If you bought the book I have been writing with Justin Richer namely OAuth 2 in Action you might have noticed that we will never got tired to stress out how much important the redirect_uri is in the OAuth 2 universe.
Failing to understand this (rather simple) concept might lead to disasters. The redirect_uri is really central in the two most common OAuth flows (authorization code and implicit grant). I have blogged about redirect_uri related vulnerability several times and both in OAuth client and OAuth server context.
Developing an OAuth client is notoriously easier to develop compare to the server counter part.
Said that the OAuth client implementer should still take care and master some concepts.
If I would be limited to give a single warning for OAuth client implementer this would be
If you are building an OAuth client,
Thou shall register a redirect_uri as much as specific as you can
or simply less formally "The registered redirect_uri must be as specific as it can be".
If you wonder yourself why and you do not want to buy our book :p give a read at this blog post I wrote some time ago. This blog post describes a vulnerability I found in an integration between Google+ and Microsoft Live.
In another blog post I described a quasi-vulnerability found in an integration between Google and Github. In that case Google was good enough to prevent the leakage of the authorization code since they cleaned the code part of the URI (namely the authorization code) before redirecting.
It turned out that Google changed the domain name (from console.developers.google.com to console.cloud.google.com)while offering the same service that leaded to them registering a new OAuth client in Github and consequently a new redirect_uri. And guess what? Well they did the same mistake again as for the registered redirected_uri was not specific enough and this time this might have led to an authorization code leakage. Here the details (I will spare the same details about Github loose redirect_uri validation, for a refresh here, but in a nutshell Github doesn't use exact matching for redirect_uri):
- Google registered in Github a new OAuth client (namely 70087bd6f8a55ecca2a1) with a registered redirect_uri that is too open: https://console.cloud.google.com/
- An attacker might forge a URI like https://github.com/login/oauth/authorize?client_id=70087bd6f8a55ecca2a1&redirect_uri=https%3A%2F%2Fconsole.cloud.google.com%2Fstart%2Fappengine%3Fproject%3Dantoniosanso&response_type=code&scope=repo+user:email&state=AFE_nuMqEhmFe6MswLJdRX785yLQSyscMQ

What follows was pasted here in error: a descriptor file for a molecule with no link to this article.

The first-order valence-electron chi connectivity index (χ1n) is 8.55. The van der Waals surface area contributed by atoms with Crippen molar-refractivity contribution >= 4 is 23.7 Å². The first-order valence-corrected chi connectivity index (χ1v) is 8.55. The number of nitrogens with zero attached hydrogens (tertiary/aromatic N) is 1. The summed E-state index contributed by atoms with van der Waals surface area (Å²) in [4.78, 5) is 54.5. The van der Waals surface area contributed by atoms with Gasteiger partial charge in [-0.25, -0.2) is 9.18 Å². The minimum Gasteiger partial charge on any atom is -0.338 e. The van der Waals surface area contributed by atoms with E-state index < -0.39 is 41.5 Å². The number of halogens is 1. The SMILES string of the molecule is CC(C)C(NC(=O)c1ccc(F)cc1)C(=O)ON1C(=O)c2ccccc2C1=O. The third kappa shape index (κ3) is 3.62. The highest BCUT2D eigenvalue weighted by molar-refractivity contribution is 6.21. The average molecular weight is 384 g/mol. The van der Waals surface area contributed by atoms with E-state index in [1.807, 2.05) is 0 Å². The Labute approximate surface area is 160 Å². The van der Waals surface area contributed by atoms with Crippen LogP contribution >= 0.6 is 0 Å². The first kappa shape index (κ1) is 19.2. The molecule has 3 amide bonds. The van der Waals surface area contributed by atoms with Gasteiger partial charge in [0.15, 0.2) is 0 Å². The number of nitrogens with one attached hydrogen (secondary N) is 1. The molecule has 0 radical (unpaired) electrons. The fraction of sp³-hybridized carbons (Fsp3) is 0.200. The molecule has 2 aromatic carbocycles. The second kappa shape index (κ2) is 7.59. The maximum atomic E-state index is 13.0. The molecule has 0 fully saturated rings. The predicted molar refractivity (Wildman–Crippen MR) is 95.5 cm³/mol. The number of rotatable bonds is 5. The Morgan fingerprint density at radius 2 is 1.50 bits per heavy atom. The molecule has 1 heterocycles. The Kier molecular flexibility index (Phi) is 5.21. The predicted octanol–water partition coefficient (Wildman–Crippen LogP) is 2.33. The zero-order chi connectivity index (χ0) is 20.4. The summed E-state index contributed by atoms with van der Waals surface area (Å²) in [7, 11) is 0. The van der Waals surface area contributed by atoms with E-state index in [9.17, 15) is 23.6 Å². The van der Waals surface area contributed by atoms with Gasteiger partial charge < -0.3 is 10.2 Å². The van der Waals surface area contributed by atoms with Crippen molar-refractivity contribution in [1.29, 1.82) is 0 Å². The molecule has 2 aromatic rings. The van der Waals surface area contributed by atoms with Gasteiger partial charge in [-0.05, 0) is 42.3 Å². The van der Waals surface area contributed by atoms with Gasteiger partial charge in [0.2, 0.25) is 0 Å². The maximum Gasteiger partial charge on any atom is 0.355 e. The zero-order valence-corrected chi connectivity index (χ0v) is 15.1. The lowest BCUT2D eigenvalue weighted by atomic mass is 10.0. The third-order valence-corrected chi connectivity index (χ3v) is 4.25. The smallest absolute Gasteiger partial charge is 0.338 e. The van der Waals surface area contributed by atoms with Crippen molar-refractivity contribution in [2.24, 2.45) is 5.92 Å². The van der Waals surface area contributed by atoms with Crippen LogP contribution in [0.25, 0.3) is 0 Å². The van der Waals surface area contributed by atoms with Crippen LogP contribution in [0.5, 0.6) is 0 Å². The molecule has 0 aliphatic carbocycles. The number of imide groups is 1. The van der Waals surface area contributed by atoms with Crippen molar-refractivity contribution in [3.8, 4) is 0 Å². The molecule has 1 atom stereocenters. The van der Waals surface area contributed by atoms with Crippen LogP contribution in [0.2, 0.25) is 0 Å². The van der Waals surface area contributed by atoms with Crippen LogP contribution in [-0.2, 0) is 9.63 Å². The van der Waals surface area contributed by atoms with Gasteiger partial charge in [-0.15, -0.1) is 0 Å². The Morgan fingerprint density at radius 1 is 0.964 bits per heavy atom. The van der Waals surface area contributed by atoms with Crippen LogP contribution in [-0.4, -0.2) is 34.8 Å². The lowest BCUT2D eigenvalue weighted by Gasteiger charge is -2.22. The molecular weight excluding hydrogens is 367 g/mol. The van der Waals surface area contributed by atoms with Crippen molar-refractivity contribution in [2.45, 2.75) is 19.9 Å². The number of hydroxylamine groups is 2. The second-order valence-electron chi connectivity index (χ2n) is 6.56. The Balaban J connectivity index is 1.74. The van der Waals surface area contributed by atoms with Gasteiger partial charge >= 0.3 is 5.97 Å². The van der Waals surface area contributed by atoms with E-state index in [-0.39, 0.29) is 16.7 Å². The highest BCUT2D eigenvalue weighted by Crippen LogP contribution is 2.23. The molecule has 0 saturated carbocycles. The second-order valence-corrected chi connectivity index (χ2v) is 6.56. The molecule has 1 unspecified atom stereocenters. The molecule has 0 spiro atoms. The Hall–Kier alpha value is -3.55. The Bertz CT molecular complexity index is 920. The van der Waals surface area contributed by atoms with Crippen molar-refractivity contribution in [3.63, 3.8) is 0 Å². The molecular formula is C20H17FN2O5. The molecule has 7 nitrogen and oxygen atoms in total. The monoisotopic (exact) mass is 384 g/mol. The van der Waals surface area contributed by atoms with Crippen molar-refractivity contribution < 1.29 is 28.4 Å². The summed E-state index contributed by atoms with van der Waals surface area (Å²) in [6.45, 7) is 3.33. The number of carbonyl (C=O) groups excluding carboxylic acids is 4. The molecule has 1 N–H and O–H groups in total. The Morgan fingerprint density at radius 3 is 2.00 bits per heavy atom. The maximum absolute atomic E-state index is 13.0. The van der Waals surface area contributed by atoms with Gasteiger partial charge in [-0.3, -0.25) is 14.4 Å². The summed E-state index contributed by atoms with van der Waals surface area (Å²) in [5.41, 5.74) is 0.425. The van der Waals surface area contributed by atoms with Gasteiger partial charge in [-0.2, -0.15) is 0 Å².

- The victim, clicking on the link, ends up to https://console.cloud.google.com/start/appengine?code=09a8363e37f1197dc5ad&project=antoniosanso&state=AFE_nuMqEhmFe6MswLJdRX785yLQSyscMQ&authuser=0 that contained the authorization code. N.B. Github adopts the TOFU (Trust On First Use) approach for OAuth application.
- This page contains a link to a page controller by the attacker namely antoniosanso.appspot.com
What Google did in order to not leak the Referrer (that would contain the code parameter with the authorization code: 09a8363e37f1197dc5ad ) is to add <a rel="noreferrer target="_blank" > that works well but is not supported by Internet Explorer (IE). In IE if the victim clicks that link it will leak the authorization code via the Referrer.
What I suggested to Google via the Vulnerability Reward Program (VRP) is to register a more specific redirect_uri a lâ https://console.cloud.google.com/project/. This will kill the attack also for the IE users.
One last note, thanks to the fact the authorization code grant flow is safer than the implicit grant flow (not even supported by Github) this attack fails to gain a valid access token (even if the authorization code might leak), this due to:
- without the knowledge of the client_secret the attacker can trade the stolen authorization code for an access token.
- Github correctly implements section 4.1.3 the OAuth core specification [RFC6749], in particular:
...ensure that the "redirect_uri" parameter is present if the "redirect_uri" parameter was included in the initial authorization request as described in Section 4.1.1, and if included ensure that their values are identical.
I would also take the chance to thank once more the Goolge Security team. Kudos.